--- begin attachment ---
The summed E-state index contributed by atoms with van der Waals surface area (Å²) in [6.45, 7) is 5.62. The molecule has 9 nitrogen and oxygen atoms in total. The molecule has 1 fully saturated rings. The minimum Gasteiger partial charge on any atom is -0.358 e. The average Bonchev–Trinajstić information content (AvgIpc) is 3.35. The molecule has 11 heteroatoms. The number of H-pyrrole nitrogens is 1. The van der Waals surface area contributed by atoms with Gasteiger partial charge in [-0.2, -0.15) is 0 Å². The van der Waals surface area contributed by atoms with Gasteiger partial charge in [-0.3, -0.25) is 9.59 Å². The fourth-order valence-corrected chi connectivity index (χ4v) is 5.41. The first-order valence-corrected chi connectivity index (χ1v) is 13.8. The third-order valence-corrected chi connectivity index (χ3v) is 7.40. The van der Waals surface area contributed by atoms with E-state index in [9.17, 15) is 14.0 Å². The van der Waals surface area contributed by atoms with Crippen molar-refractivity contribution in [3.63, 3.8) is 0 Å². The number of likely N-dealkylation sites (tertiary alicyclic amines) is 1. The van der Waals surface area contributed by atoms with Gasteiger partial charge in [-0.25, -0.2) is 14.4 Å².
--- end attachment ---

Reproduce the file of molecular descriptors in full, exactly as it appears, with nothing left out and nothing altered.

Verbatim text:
The summed E-state index contributed by atoms with van der Waals surface area (Å²) in [6.45, 7) is 5.62. The molecule has 9 nitrogen and oxygen atoms in total. The molecule has 1 fully saturated rings. The minimum Gasteiger partial charge on any atom is -0.358 e. The average Bonchev–Trinajstić information content (AvgIpc) is 3.35. The molecule has 11 heteroatoms. The number of H-pyrrole nitrogens is 1. The van der Waals surface area contributed by atoms with Gasteiger partial charge in [-0.2, -0.15) is 0 Å². The van der Waals surface area contributed by atoms with Gasteiger partial charge in [-0.3, -0.25) is 9.59 Å². The fourth-order valence-corrected chi connectivity index (χ4v) is 5.41. The first-order valence-corrected chi connectivity index (χ1v) is 13.8. The third-order valence-corrected chi connectivity index (χ3v) is 7.40. The van der Waals surface area contributed by atoms with E-state index in [9.17, 15) is 14.0 Å². The van der Waals surface area contributed by atoms with Crippen molar-refractivity contribution in [3.63, 3.8) is 0 Å². The number of likely N-dealkylation sites (tertiary alicyclic amines) is 1. The van der Waals surface area contributed by atoms with Gasteiger partial charge in [-0.25, -0.2) is 14.4 Å².